Anyway, the bike is flipped, I've removed the blessed shard of glass from the tire, and am preparing to put a new tube in. My habit is to pump just a bit of air into a fresh tube to make it a bit easier to handle. So, I grab my frame pump, attach it lightly to the valve, and give it a couple of short bursts. Nothing happens. Thinking there wasn't a good seal, I go to lock the pump head to the valve, and the freaking lever pops off and falls to the ground, along with some random pump head contents. My pump is completely shot. Broken. Kaput. How the hell did this happen?
So here I am with coal-miner's hands, a half-installed tube and no way to pump up the works. There was nothing to do but put the tube in, reassemble my bike, and push the crippled bike back to my building. There, I washed my hands to a dull gray, and headed back out into the rain to push the bike to the bus station. Of course, all this walking around in bike cleats has my plantar fasciitis, which had mostly subsided, coming back with a vengeance.
Posted: Fri Apr 22 11:44:57 -0700 2005
The bearings of the pulleys on my Colnago's rear derailleur were torched. I noticed this last year when I was cleaning them before installing the derailleur on the bike (the derailleur was part of a drivetrain donation from my boss). I put them back on anyway and rode the bike a good 500 miles with them installed, but it's always bugged me to know that the bearings were shot.
So today, I finally got around to replacing the original pulleys with some trick aluminum ones from Performance. They went on pretty easy (you have to use one washer per side to match the original Dura-Ace pulley width, BTW), and they look pimpin'. Well, to me anyway.
Dat shit is tight!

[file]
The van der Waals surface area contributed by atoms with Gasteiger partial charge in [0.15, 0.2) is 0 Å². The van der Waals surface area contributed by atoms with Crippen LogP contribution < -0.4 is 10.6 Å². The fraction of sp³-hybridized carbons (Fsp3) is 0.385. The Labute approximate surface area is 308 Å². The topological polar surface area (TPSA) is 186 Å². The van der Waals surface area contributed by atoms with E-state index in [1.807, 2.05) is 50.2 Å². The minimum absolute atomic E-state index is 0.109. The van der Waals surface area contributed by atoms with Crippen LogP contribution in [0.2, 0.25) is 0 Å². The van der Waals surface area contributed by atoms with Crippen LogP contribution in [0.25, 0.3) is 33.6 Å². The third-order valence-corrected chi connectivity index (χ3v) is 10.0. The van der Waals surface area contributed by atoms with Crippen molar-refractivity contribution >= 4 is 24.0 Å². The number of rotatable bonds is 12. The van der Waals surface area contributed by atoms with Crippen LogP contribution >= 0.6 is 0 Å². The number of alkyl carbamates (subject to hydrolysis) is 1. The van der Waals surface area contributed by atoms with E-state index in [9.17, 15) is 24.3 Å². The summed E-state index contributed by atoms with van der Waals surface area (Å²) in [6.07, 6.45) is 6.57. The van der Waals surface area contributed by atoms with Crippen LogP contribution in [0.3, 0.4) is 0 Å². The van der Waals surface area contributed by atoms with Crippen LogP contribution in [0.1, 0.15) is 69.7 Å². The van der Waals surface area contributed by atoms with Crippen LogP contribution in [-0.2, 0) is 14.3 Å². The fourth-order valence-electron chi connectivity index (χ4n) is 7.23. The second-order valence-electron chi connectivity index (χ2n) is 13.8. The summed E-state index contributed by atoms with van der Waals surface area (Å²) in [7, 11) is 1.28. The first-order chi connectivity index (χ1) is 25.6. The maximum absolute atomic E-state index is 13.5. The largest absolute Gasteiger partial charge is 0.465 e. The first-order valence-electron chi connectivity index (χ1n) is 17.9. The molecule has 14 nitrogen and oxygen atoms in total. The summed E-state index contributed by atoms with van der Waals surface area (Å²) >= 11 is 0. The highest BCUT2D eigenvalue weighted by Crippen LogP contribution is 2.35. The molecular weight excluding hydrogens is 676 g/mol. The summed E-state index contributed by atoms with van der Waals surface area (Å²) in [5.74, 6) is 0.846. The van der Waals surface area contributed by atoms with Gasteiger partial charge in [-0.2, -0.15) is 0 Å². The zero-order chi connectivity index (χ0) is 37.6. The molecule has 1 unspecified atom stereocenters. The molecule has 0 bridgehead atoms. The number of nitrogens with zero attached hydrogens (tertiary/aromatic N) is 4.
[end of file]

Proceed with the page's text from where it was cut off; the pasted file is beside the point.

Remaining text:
And, yeah, my drivetrain stays about that clean all the time.
Posted: Fri Apr 15 15:48:10 -0700 2005
My riding buddy Brian and I did our "usual" 40-mile ride today - our "South Denver Loop". This ride encompasses the Platte River Trail, the Cherry Creek Trail and the Highline Canal Trail, with the occasional neighborhood street riding. Other than a few 20-milers, which hardly count, this is my first big ride of the season.
We always stop at REI at about the halfway point and treat ourselves to breakfast sandwiches at the Starbucks. The breakfast sandwiches have a decent balance of carbs, fat, and protein (a little more than decent on the fat). Well today, they couldn't make breakfast sandwiches, so I got a "toffee bar". Big mistake. This thing must have been 90% sugar. On top of that, I had hot chocolate, which only added to the sugar content.
Brian and I sat there for quite a while (we're always lazier at the beginning of the season), which I suppose was long enough for my blood sugar to peak, and then start a downhill trend. So, within a few miles of pedaling away from REI, I was a mound of weak, quivering flesh, and was having some pretty enthralling food fantasies. We really, really, had to stop at a gas station so I could get some peanuts and a PowerBar. Once refueled, I was basically fine. However, a southerly headwind beat me down further as I rode home. I was pretty dead on arrival. Yippee, the TOSRV is only four weeks away, and I'm raring to go (not)!
On an almost related note, I've had a relapse of the plantar fasciitis that plagued me for over a year when we first moved to Denver. Back then, it was pretty obvious what brought it on (running around barefoot in the grass, playing soccer with my 4-year-old nephew). This time, it just up and started hurting one day: I got up from playing XBox on the couch and my heel hurt. I can't for the life of me figure out what brought it on. Anyway, this was about three weeks ago, and it's still going strong. Luckily cycling doesn't hurt it (though it probably doesn't help it either).
Posted: Sun Apr 03 15:11:07 -0700 2005